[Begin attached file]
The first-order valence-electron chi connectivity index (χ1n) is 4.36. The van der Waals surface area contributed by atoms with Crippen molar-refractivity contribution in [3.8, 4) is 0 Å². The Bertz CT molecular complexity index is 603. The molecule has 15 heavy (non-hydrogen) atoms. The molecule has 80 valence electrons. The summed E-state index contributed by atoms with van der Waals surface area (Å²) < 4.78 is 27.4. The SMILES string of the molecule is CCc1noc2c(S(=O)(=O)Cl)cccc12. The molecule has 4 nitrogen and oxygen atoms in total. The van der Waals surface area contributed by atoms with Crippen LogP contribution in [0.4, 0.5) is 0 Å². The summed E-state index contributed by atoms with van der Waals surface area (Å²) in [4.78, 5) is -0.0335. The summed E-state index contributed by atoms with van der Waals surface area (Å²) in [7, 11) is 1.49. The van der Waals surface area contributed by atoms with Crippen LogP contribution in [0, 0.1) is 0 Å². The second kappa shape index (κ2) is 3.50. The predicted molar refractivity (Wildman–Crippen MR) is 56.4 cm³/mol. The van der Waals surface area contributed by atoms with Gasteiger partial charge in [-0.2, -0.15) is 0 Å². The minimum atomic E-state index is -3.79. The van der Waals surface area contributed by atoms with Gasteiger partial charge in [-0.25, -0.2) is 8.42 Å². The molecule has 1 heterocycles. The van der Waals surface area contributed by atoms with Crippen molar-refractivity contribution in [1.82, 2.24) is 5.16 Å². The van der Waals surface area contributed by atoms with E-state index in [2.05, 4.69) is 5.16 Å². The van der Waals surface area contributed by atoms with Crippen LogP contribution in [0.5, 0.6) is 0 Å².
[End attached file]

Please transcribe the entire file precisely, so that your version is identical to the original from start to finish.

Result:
The first-order valence-electron chi connectivity index (χ1n) is 4.36. The van der Waals surface area contributed by atoms with Crippen molar-refractivity contribution in [3.8, 4) is 0 Å². The Bertz CT molecular complexity index is 603. The molecule has 15 heavy (non-hydrogen) atoms. The molecule has 80 valence electrons. The summed E-state index contributed by atoms with van der Waals surface area (Å²) < 4.78 is 27.4. The SMILES string of the molecule is CCc1noc2c(S(=O)(=O)Cl)cccc12. The molecule has 4 nitrogen and oxygen atoms in total. The van der Waals surface area contributed by atoms with Crippen LogP contribution in [0.4, 0.5) is 0 Å². The summed E-state index contributed by atoms with van der Waals surface area (Å²) in [4.78, 5) is -0.0335. The summed E-state index contributed by atoms with van der Waals surface area (Å²) in [7, 11) is 1.49. The van der Waals surface area contributed by atoms with Crippen LogP contribution in [0, 0.1) is 0 Å². The second kappa shape index (κ2) is 3.50. The predicted molar refractivity (Wildman–Crippen MR) is 56.4 cm³/mol. The van der Waals surface area contributed by atoms with Gasteiger partial charge in [-0.2, -0.15) is 0 Å². The minimum atomic E-state index is -3.79. The van der Waals surface area contributed by atoms with Gasteiger partial charge in [-0.25, -0.2) is 8.42 Å². The molecule has 1 heterocycles. The van der Waals surface area contributed by atoms with Crippen molar-refractivity contribution in [1.82, 2.24) is 5.16 Å². The van der Waals surface area contributed by atoms with E-state index in [2.05, 4.69) is 5.16 Å². The van der Waals surface area contributed by atoms with Crippen LogP contribution in [0.5, 0.6) is 0 Å².